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thought fit to be used that might signify also somewhat that must intervene in order to that satisfaction. It is certain the mere objective representation and consequent intuition of the most excellent (even the divine) glory, cannot satisfy a soul remaining disaffected and unsuitable thereunto. It can only satisfy, as, being represented; it forms the soul into the same image, and attempers it to itself, as if he had said " I expect hereafter to see the blessed face of God, and to be myself blessed or satisfied by his glory, at once appearing to me, and transfusing itself upon me.” In short therefore, I understand by that term, the glory of God as transforming, or as impressive of itself. If therefore, glory, the object of the soul's vision, shall by any be thought to be intended in it, I contend not; supposing only, that the object be taken not materially, or potentially only, for the thing visibly in itself considered; but formally, and in esse actuali objecti ; that is, as now, actually impressing itself, or as connoting such an impression upon the beholding soul; for so only is it productive of such a pleasure and satisfaction to it, as must ensue. As in this form of speech “such a man takes pleasure in knowledge.” It is evident knowledge must be taken there both objectively, for the things known; and subjectively, for the actual perception of the things; inasmuch as, apparently, both must concur to work him delight. So it will eppear, to any one that attentively considers it, glory must be taken in that passage, “We rejoice in hope of the glory of God.” Rom. 5. 2. It is divine glory both revealed and received; his exhibition and communication of it, according to his immensity; and our participation of it, according to our measure, that must concur to our eternal satisfaction. Herein the platonic adage hath evident truth in it; Voluptatis generatio est ex infiniti et finiti copulatione. Pleasure is here certainly made up of something finite and something infinite, meeting together. It is not (as the philosopher speaks) a Xwpisòv, but a xsnsóv Ti, not any thing separate from the soul, but something it pos. sesses, that can make it happy. It is not happy by an incommunicate happiness, nor glorious by an incommunicate glory. Indeed, the discovery of such a glory to an inglorious, unholy soul; must rather torment than satisfy. The future glory of saints is therefore called (Rom. 8. 18. sis mās, a glory to be revealed in them (or into them, as the word signifies,) And in the foregoing words, the apostle assures Christ's fellow-sufferers, that they shall be glorified together with him. Surely the notation of that word, the formal notion of glorification, cannot import so little as only to be a spectator of glory; it must signify a being made glorious.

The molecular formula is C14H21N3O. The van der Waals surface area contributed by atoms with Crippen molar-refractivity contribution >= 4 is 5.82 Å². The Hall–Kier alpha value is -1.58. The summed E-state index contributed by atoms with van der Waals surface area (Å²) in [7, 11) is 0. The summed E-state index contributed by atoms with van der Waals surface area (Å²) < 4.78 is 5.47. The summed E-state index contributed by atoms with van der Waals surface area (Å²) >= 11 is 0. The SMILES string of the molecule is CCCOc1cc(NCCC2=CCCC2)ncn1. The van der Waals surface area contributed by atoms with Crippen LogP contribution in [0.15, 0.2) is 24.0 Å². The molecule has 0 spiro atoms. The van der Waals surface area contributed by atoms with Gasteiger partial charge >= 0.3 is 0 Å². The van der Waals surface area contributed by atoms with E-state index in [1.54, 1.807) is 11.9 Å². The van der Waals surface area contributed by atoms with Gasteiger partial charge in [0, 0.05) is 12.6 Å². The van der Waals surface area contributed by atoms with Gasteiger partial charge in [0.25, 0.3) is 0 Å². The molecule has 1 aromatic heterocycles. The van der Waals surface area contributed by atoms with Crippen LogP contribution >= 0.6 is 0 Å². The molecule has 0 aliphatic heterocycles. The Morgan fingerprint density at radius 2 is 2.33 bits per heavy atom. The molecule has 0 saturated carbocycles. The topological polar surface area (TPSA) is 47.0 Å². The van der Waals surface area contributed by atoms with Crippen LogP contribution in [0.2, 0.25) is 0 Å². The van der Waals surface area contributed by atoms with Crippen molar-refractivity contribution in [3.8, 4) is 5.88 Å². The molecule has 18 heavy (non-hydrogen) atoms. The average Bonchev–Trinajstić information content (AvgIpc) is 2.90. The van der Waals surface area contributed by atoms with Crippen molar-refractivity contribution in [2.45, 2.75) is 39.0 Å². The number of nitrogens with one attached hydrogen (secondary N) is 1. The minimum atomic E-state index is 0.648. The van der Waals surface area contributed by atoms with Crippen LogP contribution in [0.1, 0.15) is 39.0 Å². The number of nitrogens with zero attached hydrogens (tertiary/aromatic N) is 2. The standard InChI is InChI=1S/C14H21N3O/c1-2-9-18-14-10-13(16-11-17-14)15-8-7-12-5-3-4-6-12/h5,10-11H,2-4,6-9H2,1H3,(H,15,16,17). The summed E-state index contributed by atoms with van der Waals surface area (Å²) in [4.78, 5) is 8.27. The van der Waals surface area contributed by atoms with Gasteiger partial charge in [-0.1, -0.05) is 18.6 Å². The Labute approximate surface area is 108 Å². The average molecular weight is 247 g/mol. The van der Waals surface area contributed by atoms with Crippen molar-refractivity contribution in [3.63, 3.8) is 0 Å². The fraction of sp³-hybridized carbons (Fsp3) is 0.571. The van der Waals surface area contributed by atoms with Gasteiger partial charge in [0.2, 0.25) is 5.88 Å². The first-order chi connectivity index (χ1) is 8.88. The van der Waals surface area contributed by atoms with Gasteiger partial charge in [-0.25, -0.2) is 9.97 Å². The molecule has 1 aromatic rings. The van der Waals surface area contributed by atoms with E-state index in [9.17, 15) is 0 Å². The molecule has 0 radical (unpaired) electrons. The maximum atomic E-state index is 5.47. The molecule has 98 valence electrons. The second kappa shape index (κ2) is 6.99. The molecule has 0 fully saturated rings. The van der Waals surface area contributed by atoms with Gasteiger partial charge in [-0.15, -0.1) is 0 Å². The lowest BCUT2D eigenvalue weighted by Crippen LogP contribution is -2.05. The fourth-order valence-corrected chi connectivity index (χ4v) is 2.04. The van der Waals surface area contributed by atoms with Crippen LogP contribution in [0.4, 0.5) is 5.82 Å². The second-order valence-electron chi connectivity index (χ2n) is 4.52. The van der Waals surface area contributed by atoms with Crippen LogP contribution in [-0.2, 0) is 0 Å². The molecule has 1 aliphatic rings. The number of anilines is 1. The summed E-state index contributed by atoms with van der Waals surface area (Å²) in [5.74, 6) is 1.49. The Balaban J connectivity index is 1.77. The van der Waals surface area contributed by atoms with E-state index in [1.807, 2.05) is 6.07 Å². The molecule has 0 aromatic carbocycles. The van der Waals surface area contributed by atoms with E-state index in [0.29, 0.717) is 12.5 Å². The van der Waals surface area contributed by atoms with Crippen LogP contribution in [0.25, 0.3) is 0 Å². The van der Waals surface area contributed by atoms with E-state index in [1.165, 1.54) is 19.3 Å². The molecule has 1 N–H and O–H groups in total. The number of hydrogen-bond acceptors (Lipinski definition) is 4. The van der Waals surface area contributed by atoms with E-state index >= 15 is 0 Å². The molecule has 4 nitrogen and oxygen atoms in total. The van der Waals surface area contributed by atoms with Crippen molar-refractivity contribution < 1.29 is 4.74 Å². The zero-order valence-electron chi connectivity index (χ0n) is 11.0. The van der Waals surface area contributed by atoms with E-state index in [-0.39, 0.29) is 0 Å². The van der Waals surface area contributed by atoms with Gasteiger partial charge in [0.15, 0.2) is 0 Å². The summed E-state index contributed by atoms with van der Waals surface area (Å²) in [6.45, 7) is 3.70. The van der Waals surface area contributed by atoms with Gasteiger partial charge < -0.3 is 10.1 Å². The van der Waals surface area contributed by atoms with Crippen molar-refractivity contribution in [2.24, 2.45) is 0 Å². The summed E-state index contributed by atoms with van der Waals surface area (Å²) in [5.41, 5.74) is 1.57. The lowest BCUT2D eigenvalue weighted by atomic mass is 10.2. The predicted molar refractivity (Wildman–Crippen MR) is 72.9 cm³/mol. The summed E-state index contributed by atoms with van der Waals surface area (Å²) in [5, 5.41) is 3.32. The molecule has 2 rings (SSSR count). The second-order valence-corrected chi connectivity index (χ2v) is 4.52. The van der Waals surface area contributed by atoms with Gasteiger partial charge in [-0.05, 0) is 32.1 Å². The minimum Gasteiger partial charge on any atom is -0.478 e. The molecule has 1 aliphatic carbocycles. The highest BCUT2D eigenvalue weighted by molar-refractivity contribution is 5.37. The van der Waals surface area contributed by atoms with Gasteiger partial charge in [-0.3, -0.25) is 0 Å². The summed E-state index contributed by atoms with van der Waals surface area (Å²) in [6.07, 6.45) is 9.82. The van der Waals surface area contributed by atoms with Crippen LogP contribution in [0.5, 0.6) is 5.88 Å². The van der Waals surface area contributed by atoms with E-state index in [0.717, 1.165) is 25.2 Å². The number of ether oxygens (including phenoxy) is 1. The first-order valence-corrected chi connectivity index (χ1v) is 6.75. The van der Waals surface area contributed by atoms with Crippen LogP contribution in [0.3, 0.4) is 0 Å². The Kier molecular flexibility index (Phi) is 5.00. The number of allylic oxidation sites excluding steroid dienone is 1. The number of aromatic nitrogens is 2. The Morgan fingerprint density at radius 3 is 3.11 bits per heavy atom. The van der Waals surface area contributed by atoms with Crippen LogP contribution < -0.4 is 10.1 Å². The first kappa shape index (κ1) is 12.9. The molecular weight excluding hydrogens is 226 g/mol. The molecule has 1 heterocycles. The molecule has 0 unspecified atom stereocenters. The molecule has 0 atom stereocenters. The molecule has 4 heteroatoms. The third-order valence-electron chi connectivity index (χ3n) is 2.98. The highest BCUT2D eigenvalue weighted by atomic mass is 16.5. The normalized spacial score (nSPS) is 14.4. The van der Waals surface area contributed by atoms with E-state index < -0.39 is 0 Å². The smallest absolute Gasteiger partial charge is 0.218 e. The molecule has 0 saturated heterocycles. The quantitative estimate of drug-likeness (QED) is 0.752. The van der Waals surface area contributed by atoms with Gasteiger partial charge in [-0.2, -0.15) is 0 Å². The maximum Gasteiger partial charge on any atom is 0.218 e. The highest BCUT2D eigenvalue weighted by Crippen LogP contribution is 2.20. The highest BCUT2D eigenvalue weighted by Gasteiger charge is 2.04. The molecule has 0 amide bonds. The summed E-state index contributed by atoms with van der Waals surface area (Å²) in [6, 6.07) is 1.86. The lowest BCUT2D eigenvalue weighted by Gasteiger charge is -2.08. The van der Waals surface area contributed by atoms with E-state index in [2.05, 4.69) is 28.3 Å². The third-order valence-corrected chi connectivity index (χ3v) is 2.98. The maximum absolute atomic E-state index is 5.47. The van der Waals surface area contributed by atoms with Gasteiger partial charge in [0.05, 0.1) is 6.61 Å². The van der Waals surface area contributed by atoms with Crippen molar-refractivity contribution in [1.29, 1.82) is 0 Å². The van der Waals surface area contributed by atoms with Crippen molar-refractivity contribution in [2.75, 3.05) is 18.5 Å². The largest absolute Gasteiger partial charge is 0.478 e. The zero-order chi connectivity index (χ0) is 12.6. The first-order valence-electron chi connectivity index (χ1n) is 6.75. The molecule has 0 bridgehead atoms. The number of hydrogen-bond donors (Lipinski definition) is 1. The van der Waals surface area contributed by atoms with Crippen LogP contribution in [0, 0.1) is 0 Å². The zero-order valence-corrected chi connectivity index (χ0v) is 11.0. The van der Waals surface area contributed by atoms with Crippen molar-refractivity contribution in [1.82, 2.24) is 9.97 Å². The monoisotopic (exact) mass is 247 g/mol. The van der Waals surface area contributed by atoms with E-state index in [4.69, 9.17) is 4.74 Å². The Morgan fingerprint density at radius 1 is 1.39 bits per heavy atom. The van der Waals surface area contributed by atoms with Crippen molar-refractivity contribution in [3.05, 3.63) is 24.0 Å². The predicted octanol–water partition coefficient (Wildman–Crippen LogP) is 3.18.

Nor is the common and true maxim otherwise intelligible, that grace and glory differ only in degree. For certainly it could never enter into the mind of a sober man (though how dangerously some speak, that might possibly have been so if too much learn

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ing hath not made them mad, will be animadverted in its place,) that objective glory, and grace in saints, were the same specific, much less the same numerical, thing. It is true, that Scripture often expresses the future blessedness, by vision of God. * But where that phrase is used to signify it alone, it is evident (as within the lower region of grace, words of knowledge do often imply affection, and correspondent impressions on the Soul) it must be understood of affective transformative vision, such as hath conformity to God most inseparably conjunct with it. And that we might understand so much, they are elsewhere both expressly mentioned together, as joint ingredients into a saint's blessedness; as in those words so full of clear and rich sense : "When he shall appear, we shall be like him : for we shall see him as he is.” Which text I take for a plain comment upon this : and methinks it should not easily be supposable, they should both speak so near the same words, and not intend the same sense. You have in both, the same season, “ when he shall appear, ” when I shall awake: the same subject the righteous person born of God (compare the close of the former chapter with the beginning of this); " and I in righteousness :” the same vision we shall see him as he is : “ I shall behold his face :" the same assimilation, “We shall be like him," I shall be satisfied with his likeness ; (concerning the oxétis or habitude this vision and assimilation mutually have to one another, there will be consideration had in its place). I therefore conceive neither of these notions of the divine likeness, do exclude the other. If it be inquired, which is principally meant? That need not to be determined: If the latter, it supposes the former; if the former, it infers the latter. Without the first, the other cannot be; without this other, the first cannot satisfy.